1. Cinquain – a five-line poem that follows this pattern:
Line 1: One word (subject or noun)
Line 2: Two words (adjectives that describe line 1)
Line 3: Three words (action verbs that relate to line 1)
Line 4: Four words (feelings or a complete sentence that relates to line 1)
Line 5: One word (synonym of line 1 or a word that sums it up)
Here’s my Cinquain:
Raining, blossoming, growing
Goodbye to old winter
2. Clerihew – a light verse, usually consisting on two couplets of uneven length and irregular
meter, with the rhyme scheme AABB. The first line usually contains the name of a well known
person. The Clerihew was invented by Edmund Clerihew Bently (1875 – 1956), an English
writer, at the age of 16.
Here’s my Clerihew:
Is out on the loose.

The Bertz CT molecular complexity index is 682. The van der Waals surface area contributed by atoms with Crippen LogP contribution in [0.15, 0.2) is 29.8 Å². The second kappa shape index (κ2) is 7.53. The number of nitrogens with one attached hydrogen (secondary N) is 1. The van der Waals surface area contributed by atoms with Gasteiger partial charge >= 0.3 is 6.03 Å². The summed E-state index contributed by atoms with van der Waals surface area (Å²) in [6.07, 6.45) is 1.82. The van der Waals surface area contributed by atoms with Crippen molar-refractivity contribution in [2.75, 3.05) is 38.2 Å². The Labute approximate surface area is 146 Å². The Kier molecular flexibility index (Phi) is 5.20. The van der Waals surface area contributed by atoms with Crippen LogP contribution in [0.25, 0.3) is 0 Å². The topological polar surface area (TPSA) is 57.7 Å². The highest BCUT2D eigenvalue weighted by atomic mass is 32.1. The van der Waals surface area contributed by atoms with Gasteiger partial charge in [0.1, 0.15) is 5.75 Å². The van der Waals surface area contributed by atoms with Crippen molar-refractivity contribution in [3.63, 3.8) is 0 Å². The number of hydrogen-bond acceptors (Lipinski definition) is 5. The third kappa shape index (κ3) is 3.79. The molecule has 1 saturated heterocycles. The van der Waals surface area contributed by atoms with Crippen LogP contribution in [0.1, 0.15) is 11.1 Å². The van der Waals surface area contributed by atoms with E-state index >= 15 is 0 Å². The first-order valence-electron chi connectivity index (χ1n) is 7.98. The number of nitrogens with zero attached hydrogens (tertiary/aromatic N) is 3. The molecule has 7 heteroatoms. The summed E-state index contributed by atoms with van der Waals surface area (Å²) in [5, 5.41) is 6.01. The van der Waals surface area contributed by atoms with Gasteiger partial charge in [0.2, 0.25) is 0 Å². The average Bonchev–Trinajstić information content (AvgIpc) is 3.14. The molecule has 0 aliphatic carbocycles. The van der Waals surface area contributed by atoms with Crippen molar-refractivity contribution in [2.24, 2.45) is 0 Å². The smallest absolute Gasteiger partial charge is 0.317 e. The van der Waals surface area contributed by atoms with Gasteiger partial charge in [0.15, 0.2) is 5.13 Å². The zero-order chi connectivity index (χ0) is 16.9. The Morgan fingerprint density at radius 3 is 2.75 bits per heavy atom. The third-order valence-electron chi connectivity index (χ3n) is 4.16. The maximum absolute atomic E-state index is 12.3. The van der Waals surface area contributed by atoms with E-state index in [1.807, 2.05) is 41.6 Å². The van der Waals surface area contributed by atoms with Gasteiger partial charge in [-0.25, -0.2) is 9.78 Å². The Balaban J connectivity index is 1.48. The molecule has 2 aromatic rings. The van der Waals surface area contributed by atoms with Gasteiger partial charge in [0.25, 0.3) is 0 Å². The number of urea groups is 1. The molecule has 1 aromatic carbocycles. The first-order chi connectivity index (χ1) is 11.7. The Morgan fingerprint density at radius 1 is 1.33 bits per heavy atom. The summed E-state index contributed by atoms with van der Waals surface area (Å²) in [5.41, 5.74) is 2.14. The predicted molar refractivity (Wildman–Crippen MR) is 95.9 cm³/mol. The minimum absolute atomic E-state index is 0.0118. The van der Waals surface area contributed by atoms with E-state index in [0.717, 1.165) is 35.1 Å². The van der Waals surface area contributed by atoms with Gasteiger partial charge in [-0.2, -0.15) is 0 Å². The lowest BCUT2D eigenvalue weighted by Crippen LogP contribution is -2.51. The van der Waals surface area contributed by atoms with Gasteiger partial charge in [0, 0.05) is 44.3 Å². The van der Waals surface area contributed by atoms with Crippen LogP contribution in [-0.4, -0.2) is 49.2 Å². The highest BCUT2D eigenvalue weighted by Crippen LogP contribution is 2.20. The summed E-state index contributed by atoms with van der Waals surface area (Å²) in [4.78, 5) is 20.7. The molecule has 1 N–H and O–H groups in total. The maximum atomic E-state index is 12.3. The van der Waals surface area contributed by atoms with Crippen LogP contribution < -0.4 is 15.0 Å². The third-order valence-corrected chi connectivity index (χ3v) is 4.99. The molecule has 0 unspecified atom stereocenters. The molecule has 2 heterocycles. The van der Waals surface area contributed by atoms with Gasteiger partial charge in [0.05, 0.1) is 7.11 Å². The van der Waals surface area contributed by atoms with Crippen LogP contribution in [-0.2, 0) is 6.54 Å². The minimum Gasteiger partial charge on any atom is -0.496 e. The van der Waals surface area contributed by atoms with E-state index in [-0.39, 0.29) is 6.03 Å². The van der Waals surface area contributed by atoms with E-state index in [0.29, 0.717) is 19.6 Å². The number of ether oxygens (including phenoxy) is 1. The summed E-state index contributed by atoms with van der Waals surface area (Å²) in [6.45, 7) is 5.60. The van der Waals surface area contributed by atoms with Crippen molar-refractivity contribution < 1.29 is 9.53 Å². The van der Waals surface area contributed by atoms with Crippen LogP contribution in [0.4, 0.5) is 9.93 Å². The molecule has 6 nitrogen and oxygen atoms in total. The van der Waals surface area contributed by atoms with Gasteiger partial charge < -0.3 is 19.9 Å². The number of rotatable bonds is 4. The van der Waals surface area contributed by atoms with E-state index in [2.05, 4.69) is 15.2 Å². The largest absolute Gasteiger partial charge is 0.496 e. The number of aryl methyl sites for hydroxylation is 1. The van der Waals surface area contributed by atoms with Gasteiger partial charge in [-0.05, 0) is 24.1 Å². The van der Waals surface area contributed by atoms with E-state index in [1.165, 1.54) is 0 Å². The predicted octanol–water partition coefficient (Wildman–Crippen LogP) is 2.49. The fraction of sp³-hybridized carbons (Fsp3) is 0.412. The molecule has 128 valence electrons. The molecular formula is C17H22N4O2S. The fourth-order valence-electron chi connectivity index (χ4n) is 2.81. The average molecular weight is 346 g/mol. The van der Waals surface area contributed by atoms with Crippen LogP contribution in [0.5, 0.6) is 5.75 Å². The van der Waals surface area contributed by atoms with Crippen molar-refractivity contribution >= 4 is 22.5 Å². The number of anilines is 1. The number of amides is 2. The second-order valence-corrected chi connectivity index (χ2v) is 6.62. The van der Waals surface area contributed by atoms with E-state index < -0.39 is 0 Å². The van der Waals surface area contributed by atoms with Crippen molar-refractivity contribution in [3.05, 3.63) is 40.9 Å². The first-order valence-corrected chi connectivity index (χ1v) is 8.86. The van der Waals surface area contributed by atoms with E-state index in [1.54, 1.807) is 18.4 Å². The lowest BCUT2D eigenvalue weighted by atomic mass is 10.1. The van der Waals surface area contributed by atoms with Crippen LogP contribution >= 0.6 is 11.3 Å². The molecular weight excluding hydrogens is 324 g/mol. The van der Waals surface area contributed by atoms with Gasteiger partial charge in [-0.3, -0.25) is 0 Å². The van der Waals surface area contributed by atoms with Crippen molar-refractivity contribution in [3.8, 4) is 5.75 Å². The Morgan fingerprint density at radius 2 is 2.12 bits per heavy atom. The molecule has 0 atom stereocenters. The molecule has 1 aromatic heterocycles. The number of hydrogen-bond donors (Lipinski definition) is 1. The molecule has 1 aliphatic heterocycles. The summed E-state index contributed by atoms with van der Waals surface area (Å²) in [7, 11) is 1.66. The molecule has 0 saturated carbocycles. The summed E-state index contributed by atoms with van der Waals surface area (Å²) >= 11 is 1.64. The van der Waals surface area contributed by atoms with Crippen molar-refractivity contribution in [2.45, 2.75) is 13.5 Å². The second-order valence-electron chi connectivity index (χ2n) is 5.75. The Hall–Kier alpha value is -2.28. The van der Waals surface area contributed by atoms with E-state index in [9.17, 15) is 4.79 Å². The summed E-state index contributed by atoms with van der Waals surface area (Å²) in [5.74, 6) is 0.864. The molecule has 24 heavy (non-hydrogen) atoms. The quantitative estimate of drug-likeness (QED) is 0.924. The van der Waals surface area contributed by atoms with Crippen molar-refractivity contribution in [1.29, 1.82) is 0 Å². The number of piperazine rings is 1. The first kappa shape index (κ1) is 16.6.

He’s hunting for words
that are silly and absurd.
3. Sausage Poem – a string of words which are “linked” with the same letters/sounds at the
endings and beginnings of words. An extra challenge is to go full circle and have the last
letter/sound of the sentence match the first letter/sound. It’s harder than I thought it would be!
Here’s my Sausage Poem: (Darlene highlighted the letter sounds in orange to show the technique)
Spring goes slowly yet time elapses.
Summer rain nurturing growing greens.
Fall leaves swirl like caustic kids.
Winter rains snow over rustic cabins.
4. Skeltonic Verse – The Skeltonic Verse was named after English poet, John Skelton
(1460-1529). The rules are simple:
Line 1: Keep the line lengths between three and six words
Line 2: Every end word rhymes with the previous, until you start a new set of rhymes
Line 3: Keep the same rhyme until it starts to lose its energy or impact
Line 4: The poem should be full of energy and fun
Here’s my Skeltonic Verse (I wrote this right before going out to do my “duty”):